Following the Supreme Court discussion Tuesday on the Chief Rabbinate’s monopoly on kosher certification and the request of restaurants to declare that they are kosher without being subordinated to the Rabbinate, Dr. Shuki Friedman, Director of the Israel Democracy’s Center for Religion, Nation and State, said the central issue of the debate should not be whether or not it would be permissible to put up a sign or verbally say an establishment is kosher.
“The Israeli kashrut system is simply bad,” said Friedman. “The cost of keeping kosher is rising and the kosher certification currently bestowed by the Rabbinate is not trusted by the public. Leaving the Rabbinate’s monopoly in place would only perpetuate an already difficult situation.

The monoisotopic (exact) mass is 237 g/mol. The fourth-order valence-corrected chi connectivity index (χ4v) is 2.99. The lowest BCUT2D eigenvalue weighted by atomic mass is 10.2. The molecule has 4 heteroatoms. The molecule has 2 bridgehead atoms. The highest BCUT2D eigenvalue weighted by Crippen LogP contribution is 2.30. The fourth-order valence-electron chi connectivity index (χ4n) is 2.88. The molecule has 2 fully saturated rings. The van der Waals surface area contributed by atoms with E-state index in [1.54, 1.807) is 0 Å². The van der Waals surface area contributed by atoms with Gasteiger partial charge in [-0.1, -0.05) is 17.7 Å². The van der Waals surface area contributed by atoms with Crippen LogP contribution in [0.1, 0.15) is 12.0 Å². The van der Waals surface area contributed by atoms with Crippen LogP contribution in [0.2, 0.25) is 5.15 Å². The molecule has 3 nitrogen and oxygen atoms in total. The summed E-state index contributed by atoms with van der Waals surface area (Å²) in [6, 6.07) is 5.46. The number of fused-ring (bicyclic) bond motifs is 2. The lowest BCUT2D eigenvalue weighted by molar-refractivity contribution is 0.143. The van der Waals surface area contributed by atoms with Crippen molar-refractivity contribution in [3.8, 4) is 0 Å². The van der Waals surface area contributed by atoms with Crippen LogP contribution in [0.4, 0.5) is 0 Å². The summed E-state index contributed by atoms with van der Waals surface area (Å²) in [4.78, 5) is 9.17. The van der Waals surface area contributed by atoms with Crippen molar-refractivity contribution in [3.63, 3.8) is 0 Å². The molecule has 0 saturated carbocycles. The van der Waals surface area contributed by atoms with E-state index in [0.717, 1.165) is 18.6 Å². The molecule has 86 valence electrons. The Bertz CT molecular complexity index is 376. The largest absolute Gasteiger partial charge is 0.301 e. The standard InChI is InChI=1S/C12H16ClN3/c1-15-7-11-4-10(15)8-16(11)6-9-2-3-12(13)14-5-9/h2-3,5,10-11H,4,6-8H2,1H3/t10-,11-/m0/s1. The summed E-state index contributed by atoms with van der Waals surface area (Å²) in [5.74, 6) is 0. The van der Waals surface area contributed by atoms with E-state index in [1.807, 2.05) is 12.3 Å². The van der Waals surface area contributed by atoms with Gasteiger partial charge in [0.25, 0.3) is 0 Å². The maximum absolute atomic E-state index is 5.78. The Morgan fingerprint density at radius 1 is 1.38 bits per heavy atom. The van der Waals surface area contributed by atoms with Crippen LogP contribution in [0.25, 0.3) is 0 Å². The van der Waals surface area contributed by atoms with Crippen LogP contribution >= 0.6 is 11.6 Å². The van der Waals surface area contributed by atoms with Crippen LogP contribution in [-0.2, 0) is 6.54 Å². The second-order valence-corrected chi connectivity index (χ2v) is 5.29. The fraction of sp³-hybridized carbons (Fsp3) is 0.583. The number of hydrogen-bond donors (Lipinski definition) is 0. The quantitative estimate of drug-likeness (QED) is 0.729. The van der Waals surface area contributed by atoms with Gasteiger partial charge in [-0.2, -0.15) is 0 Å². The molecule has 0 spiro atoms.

“Further, the recommendation of the committee of the Chief Rabbinate, which was publicized today, to enable competition between religious councils and local rabbis is bound to fail. It will perpetuate the ‘Wild West’ of the current market and perhaps make it worse.
“Only a different model, one which will end the Chief Rabbinate’s monopoly and enable the opening of the kosher industry to competition and pluralism, will bring about a change in the situation and help rehabilitate the image of religious institutions in Israel.”